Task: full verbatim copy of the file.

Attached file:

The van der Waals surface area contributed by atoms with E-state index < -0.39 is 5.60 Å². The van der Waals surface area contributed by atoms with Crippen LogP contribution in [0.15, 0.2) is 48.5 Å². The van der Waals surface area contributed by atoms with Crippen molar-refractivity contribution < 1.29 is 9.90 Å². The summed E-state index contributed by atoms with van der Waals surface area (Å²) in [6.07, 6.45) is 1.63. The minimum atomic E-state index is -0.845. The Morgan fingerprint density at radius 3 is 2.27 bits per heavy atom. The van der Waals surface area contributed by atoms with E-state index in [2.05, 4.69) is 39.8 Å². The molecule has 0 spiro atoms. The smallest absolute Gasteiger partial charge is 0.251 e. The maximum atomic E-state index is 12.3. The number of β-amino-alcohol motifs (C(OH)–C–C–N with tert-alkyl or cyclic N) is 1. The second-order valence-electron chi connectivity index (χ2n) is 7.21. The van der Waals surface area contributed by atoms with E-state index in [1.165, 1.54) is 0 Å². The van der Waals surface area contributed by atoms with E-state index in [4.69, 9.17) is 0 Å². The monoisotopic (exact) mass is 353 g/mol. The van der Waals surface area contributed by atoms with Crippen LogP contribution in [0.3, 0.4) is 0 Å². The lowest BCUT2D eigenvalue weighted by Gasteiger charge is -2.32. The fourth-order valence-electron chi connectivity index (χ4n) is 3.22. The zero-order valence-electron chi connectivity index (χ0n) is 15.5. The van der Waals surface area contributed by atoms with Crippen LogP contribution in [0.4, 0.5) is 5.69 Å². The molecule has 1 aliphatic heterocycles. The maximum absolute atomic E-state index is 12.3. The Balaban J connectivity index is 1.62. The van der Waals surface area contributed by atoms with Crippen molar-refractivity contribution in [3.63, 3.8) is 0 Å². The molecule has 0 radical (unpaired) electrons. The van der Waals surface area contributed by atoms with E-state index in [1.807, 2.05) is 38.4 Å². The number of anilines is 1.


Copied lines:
The van der Waals surface area contributed by atoms with E-state index < -0.39 is 5.60 Å². The van der Waals surface area contributed by atoms with Crippen LogP contribution in [0.15, 0.2) is 48.5 Å². The van der Waals surface area contributed by atoms with Crippen molar-refractivity contribution < 1.29 is 9.90 Å². The summed E-state index contributed by atoms with van der Waals surface area (Å²) in [6.07, 6.45) is 1.63. The minimum atomic E-state index is -0.845. The Morgan fingerprint density at radius 3 is 2.27 bits per heavy atom. The van der Waals surface area contributed by atoms with E-state index in [2.05, 4.69) is 39.8 Å². The molecule has 0 spiro atoms. The smallest absolute Gasteiger partial charge is 0.251 e. The maximum atomic E-state index is 12.3. The number of β-amino-alcohol motifs (C(OH)–C–C–N with tert-alkyl or cyclic N) is 1. The second-order valence-electron chi connectivity index (χ2n) is 7.21. The van der Waals surface area contributed by atoms with E-state index in [1.165, 1.54) is 0 Å². The van der Waals surface area contributed by atoms with E-state index in [4.69, 9.17) is 0 Å². The monoisotopic (exact) mass is 353 g/mol. The van der Waals surface area contributed by atoms with Crippen LogP contribution in [0.3, 0.4) is 0 Å². The lowest BCUT2D eigenvalue weighted by Gasteiger charge is -2.32. The fourth-order valence-electron chi connectivity index (χ4n) is 3.22. The zero-order valence-electron chi connectivity index (χ0n) is 15.5. The van der Waals surface area contributed by atoms with Crippen LogP contribution in [0.4, 0.5) is 5.69 Å². The molecule has 1 aliphatic heterocycles. The maximum absolute atomic E-state index is 12.3. The Balaban J connectivity index is 1.62. The van der Waals surface area contributed by atoms with Crippen molar-refractivity contribution in [3.63, 3.8) is 0 Å². The molecule has 0 radical (unpaired) electrons. The van der Waals surface area contributed by atoms with E-state index in [1.807, 2.05) is 38.4 Å². The number of anilines is 1.